“How Will We Know…That the Baltimore Police Department Has Turned a Corner?”

We Own This City–written by Pulitzer Prize-nominated journalist Justin Fenton and the basis for David Simon’s HBO miniseries–tells the shocking, true story of a massive police corruption scandal. Baltimore had been struggling with high rates of violent crime for decades when, in 2007, the police department established the Gun Trace Task Force, a unit of plain-clothed police officers whose mandate was to go after gun traffickers by conducting sophisticated investigations. Instead, the officers mainly patrolled the streets and stopped people, often without sufficient cause. They abused their power to steal money, to steal drugs that they sometimes resold, to plant evidence, and to lie about their activities, which were in many instances unconstitutional. The story broke in 2017, two years after the murder of Freddie Gray, another tragedy that rocked the city.


In this episode, Julie and Eve talk to Justin about what the Gun Trace Task Force corruption scandal reveals about the war on drugs, police corruption, the relationship between politics and policing, the struggles between law enforcement and the communities they serve, and the suffering of those communities.


Justin Fenton is an investigative reporter for the Baltimore Banner, a new nonprofit dedicated to supporting local journalism. He previously spent 17 years at the Baltimore Sun, covering the criminal justice system. He was part of the Pulitzer Prize finalist team for the coverage of the death of Freddie Gray and was a two-time finalist for the National Livingston Award for Young Journalists. He is the author of We Own This City: A True Story of Crime, Cops, and Corruption, as well as a consultant on the HBO TV series adaptation of the same name.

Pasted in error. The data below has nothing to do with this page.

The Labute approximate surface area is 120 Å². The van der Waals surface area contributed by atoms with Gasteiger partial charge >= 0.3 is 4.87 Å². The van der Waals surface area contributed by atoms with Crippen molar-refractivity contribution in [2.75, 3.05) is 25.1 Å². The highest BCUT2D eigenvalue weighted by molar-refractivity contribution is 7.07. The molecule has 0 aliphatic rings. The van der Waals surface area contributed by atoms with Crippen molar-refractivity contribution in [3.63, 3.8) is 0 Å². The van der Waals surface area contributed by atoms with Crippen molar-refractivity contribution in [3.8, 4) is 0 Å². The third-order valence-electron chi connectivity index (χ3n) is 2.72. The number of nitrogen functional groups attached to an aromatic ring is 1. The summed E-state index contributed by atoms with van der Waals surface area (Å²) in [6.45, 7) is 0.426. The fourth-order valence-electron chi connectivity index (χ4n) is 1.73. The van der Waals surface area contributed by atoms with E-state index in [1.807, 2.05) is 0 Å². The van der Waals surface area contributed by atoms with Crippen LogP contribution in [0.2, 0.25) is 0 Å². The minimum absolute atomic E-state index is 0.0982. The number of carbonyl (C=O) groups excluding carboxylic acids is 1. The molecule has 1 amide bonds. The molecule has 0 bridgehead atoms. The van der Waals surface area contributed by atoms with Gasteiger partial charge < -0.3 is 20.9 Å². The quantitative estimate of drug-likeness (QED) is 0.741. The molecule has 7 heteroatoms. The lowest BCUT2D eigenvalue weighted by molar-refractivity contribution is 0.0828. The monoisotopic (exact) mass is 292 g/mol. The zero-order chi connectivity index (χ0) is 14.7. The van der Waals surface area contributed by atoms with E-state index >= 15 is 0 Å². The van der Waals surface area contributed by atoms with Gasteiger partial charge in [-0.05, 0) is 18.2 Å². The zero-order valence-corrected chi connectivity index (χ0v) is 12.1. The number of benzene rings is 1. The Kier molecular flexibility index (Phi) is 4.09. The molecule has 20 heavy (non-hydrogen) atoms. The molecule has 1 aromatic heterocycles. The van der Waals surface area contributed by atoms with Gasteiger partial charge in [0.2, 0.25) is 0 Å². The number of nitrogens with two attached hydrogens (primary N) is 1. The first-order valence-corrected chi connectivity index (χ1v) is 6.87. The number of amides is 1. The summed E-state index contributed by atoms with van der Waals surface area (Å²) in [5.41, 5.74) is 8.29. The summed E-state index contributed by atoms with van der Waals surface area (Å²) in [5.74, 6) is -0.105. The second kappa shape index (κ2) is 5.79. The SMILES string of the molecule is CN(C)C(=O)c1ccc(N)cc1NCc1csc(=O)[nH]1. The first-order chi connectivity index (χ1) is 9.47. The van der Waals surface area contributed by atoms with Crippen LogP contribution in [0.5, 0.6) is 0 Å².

We Own This City: A True Story of Crime, Cops, and Corruption


NEW YORK TIMES EDITORS’ CHOICE

•NOW AN HBO SERIES FROM THE WIRE CREATOR DAVID SIMON AND GEORGE PELECANOS


“A work of journalism that not only chronicles the rise and fall of a corrupt police unit but can stand as the inevitable coda to the half-century of disaster that is the American drug war.” —David Simon


“Fenton populates his narrative with a network of officers, informants and street dealers, all with different motivations and interests. . . . The overall effect is to capture the disorienting, churning quality of a city where the good guys and bad guys aren’t easily distinguished. . . . [Fenton] shows how, in our zeal to combat crime, we have allowed institutions to produce it.” The New York Times Book Review


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